Square Root: Le Labo Iris 39
Frank Voelkl’s Iris 39 for Le Labo came out a couple of years ago. Before someone told me that the number referred to the number of ingredients used, I was thinking it referred to a female character out of dystopian science fiction. You know, Iris 39, the brunette in the Mylar dirndl, the one who replaced Iris 38.
But first the back-story. Since 2006, the mass-market has been flooded with iris scents, many of them soliflores of the chilly, dove-grey, powdered variety. Chanel’s 28 La Pausa comes to mind, along with Hermès Hiris, Dior Homme, The Different Company Bois d’Iris and Prada Infusion d’Iris––each of which shows a distant, if common, progenitor: Serge Lutens Iris Silver Mist. The most respectable iterations show off the woody character of the iris note––in perfume-speak, orris––that originates in the rhizome, not the blossom, of the iris.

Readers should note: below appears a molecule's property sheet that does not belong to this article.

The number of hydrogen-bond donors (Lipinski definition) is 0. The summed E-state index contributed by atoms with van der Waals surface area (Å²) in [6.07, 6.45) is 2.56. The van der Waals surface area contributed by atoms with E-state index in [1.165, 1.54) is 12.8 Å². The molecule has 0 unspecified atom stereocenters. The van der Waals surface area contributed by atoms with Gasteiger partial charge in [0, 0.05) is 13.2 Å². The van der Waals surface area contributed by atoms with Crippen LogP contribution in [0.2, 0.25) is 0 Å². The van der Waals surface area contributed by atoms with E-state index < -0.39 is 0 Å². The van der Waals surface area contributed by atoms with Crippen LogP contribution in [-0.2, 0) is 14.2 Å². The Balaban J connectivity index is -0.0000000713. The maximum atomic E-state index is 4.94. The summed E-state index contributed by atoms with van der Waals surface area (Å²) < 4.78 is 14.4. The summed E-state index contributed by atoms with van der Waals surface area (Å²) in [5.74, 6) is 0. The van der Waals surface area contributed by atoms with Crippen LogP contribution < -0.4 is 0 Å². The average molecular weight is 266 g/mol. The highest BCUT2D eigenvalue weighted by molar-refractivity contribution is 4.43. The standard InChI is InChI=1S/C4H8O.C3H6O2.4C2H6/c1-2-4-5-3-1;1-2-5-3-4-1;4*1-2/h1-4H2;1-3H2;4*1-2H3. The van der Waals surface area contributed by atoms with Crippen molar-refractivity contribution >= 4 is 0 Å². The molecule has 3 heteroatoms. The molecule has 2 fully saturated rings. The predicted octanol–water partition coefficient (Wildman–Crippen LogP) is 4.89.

In Iris 39, Voelkl (Firmenich) goes a different route, blending orris root with patchouli, ginger, green spices and a woody, forest-violet accord. The fragrance opens screechingly loud, as if the floral base (the uterine nerve center of any perfume) were being showcased with little elaboration. I get rain-splashed flowers after a few balmy overcast days. Mind you, kitchen-garden flowers, not rarities in the Jardins de Bagatelles.
If the photographer who comes most readily to mind when I think of iris soliflores in Edgar de Evia, Iris 39 is a Wolfgang Tillmans’ still life, by contrast. It succeeds at the semblance of a studied paring-down, a premeditated slice of life. It revels in its of-the-moment digitality.
A certain botanical soapiness lingers in the drydown where I’d rather have smelled the green-muskiness of ambrette seed. For all its fresh-from-the-garden-with-mud-on-her-hands character, I find this lass a bit too cleaned-up.